Wrathmaster
I enjoyed every minute spent engrossed in this book. In recounting historical facts, the author has artfully woven his own notion of the "might-have-been" of those last days of the Czar and family. Well done.
Ustamya
Another interesting story about the last Tsar of Russia and his family. The story centers around their final months but interweaves the history of how they got there. The story also has this fictional character who is telling the this story in a 'last will & testament' for his grand-daughter. The story has an unusual ending so be ready. It'll blow your socks and then you'll have to remind yourself its just fiction.

I enjoyed this book greatly.
Utchanat
It’s the story of the final days of Russia’s last Tsar, Nicholas II, his kooky wife Alexandra Feodorovna, and their children, as they are held captive in Ekaterinburg, Siberia. The narrator, Leonka, is their 14-year-old kitchen boy, and most of the story revolves around Leonka helping the royals communicate with Tsarists supporters, and planning their escape.

I was intrigued by the synopsis because I’m a sucker for Russian history, historical fiction or nonfiction, especially near the end of the Romanov reign. That time period has become a favorite of mine over the years. But this book was a disappointment on a couple of levels. First, it was a bit short (240 pages), but even worse was the almost glowing portrayal of Tsar Nikki II and Alexandra. Both of these monarchs were horribly flawed rulers - Nikki II was a cold autocrat, and really quite ruthless to his people. Tsarina Alexandra was in my opinion a dingbat, totally obsessed with God. And religious icons. And God. And Rasputin. And more God. I think she and the Tsar were both fools of the highest order.

The kitchen boy, Leonka, gushes on about the love each of the royal family members have for each other. Almost nonstop, and it became beyond annoying. And it elicited no sympathy from me. Add to that the almost breezy style of writing and a truly corny twist at the end, and my cold, black heart just didn’t care. Nope.
It was only so-so.
And soon to be a cheesy movie, too!
JoJogar
I assume this book could be categorized as a historically accurate novel. The subject of this ruling family has been interesting to me for a long time. Most of what I recall is about Rasputin and the mess he made of everything so it is nice to read about them without hardly hearing his name. The family ruled for several centuries before there was a successful revolt and the outcome of new leaders and philosophies of the revolt are still developing today. It is a long read but I stayed with it to the bloody end.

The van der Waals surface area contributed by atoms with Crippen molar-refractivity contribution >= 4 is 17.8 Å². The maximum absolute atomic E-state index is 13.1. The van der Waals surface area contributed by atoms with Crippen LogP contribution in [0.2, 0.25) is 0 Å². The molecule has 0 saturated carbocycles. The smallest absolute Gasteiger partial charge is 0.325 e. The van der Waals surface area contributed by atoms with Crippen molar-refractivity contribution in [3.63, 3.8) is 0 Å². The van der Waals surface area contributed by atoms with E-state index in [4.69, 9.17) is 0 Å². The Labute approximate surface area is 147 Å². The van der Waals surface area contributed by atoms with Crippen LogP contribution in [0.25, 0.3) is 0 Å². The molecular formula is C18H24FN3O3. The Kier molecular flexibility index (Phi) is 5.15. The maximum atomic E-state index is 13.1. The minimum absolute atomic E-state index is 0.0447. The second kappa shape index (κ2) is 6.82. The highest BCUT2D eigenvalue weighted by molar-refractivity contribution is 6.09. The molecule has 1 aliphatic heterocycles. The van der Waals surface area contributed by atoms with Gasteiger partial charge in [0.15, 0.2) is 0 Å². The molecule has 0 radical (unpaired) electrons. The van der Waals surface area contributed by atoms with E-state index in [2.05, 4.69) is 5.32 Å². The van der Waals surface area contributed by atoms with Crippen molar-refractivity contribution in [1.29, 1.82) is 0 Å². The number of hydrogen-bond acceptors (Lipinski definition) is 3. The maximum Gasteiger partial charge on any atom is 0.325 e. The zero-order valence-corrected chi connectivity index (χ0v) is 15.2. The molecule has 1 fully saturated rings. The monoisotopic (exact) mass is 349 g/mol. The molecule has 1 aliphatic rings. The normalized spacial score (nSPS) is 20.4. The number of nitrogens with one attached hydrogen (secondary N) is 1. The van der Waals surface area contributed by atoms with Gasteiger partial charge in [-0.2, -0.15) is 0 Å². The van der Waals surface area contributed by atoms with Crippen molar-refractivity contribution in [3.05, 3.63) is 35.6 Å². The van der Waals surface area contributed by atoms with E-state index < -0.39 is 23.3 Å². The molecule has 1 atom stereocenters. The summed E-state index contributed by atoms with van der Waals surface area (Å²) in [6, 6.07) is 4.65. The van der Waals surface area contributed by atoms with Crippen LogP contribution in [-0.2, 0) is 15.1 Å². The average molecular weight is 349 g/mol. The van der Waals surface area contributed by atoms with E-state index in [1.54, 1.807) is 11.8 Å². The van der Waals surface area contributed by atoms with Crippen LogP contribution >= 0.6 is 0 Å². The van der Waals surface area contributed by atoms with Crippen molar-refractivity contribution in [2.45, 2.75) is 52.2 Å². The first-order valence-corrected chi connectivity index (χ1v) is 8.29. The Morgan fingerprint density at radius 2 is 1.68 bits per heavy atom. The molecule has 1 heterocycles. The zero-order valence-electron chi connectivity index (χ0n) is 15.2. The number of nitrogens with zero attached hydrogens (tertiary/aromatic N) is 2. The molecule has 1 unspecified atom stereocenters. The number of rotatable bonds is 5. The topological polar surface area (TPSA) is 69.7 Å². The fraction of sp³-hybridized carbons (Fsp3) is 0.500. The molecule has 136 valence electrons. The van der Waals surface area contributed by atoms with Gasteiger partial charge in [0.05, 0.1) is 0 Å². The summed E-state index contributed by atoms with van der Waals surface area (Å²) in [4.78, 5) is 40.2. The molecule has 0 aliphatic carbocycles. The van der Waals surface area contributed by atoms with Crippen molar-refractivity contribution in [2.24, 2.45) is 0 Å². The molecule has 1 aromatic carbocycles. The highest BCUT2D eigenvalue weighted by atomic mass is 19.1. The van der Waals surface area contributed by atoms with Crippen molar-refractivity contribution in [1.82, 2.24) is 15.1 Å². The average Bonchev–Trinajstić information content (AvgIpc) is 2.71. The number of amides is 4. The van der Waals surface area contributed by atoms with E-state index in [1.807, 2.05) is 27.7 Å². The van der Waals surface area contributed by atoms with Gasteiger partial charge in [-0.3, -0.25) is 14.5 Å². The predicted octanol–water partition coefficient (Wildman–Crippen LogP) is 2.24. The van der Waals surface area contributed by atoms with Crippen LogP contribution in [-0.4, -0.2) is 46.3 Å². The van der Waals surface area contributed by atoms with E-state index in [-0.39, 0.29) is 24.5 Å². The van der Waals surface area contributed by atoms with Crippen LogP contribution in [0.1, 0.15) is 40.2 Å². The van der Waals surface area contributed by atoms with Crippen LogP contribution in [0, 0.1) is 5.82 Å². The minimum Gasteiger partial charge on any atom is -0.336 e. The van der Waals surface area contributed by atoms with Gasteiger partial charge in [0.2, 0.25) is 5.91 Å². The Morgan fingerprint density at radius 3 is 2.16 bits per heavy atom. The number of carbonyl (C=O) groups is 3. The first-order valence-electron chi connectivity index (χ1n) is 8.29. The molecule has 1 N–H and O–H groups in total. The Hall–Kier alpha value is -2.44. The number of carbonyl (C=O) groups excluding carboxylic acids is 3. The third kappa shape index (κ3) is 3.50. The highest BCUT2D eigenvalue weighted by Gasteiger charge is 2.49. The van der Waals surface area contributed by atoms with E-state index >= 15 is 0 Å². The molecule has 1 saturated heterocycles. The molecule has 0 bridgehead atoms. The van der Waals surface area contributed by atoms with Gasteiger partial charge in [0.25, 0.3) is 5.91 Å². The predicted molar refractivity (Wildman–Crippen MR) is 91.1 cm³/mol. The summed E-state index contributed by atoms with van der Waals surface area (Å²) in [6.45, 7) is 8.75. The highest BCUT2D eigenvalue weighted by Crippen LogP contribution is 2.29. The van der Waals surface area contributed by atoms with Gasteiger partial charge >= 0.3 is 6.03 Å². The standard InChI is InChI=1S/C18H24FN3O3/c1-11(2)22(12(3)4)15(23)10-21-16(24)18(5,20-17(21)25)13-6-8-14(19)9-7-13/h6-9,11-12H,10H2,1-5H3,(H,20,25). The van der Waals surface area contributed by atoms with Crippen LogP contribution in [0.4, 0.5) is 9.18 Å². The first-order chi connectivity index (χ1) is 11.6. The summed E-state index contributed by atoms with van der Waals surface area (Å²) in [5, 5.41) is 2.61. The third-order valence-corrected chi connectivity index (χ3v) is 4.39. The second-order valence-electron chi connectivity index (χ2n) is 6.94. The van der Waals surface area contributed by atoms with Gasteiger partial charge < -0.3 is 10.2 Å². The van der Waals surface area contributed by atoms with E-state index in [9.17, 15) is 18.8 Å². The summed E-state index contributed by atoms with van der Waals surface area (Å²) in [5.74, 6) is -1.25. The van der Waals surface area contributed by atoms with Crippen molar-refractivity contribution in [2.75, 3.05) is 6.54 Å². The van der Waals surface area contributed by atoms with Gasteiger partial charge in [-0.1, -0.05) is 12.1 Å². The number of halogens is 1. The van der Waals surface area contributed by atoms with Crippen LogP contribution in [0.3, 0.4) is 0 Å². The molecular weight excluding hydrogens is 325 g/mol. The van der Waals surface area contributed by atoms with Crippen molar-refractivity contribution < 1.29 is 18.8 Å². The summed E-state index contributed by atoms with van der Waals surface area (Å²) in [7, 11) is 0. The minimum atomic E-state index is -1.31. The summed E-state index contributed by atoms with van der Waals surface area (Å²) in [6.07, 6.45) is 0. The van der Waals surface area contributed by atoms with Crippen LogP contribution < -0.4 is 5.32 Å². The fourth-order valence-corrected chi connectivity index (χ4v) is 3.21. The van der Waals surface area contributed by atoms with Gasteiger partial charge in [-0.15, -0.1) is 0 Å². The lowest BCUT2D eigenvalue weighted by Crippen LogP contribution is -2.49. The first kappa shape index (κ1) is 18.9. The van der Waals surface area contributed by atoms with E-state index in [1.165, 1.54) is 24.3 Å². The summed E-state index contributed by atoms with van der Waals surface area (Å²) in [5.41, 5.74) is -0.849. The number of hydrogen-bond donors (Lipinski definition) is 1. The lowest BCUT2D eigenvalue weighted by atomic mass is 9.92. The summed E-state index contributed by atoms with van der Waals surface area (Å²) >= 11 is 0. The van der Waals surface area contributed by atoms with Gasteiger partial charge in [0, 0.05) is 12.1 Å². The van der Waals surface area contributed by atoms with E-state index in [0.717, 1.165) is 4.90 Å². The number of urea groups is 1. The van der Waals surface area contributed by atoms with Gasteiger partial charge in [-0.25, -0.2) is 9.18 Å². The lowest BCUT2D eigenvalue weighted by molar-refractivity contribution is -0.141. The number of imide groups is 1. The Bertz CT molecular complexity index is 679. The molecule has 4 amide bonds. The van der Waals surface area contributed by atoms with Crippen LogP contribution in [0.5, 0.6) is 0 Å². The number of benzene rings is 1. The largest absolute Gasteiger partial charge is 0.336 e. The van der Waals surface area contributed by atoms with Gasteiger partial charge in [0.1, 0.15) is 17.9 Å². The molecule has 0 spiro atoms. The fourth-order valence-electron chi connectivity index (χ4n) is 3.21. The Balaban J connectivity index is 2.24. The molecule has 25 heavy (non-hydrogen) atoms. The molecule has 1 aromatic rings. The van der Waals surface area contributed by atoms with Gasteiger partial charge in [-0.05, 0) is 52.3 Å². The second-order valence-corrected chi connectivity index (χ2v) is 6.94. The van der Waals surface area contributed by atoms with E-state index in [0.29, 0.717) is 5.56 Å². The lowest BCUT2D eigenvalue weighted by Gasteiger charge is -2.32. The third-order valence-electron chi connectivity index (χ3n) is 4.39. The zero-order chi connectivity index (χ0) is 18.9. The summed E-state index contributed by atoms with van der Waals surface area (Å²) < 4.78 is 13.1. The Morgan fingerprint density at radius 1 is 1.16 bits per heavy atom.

Fog
To be honest with you, for the first few pages, I was not sure about this book. I even went so far as to come back to Amazon and ensure that it was worth continuing. And then, suddenly, I was transfixed. I didn't know much about Russian history, but this book compelled me to do a little research, and I was entranced by how studiously researched this book was. If you are a huge Russian history buff, I can't speak to each accuracy. If you are a little more ignorant of Russian history, I think you'll enjoy the story. Even the minutiae was fascinating.

Was every word perfectly chosen? No. Did the story make me want to keep reading? Yes. Was I super excited to see that it was, in fact, the first in a trilogy? Oh yeah!
Funny duck
A new look at the Romanov's last days as told by a "kitchen boy". I saw the royal family as a family a family loving and flawed like many of us. It was quite interesting and a fast read. I believe this is a good book for teens IF you are ok with just one paragraph in the book where the author describes graffiti in a bathroom that is sexual in nature. " Erect penis, big butt" The story teaches and is entertaining. The ending was another scenario to the Romanov story.
One of the BEST books I have ever read...Totally Recommended...this book should be a movie because it would be an Oscar worthy movie, I believe that not all that its released to the public its the absolute truth, so in my heart I wish that what the book describes of what happened on that terrible and bloody night would be the absolute truth.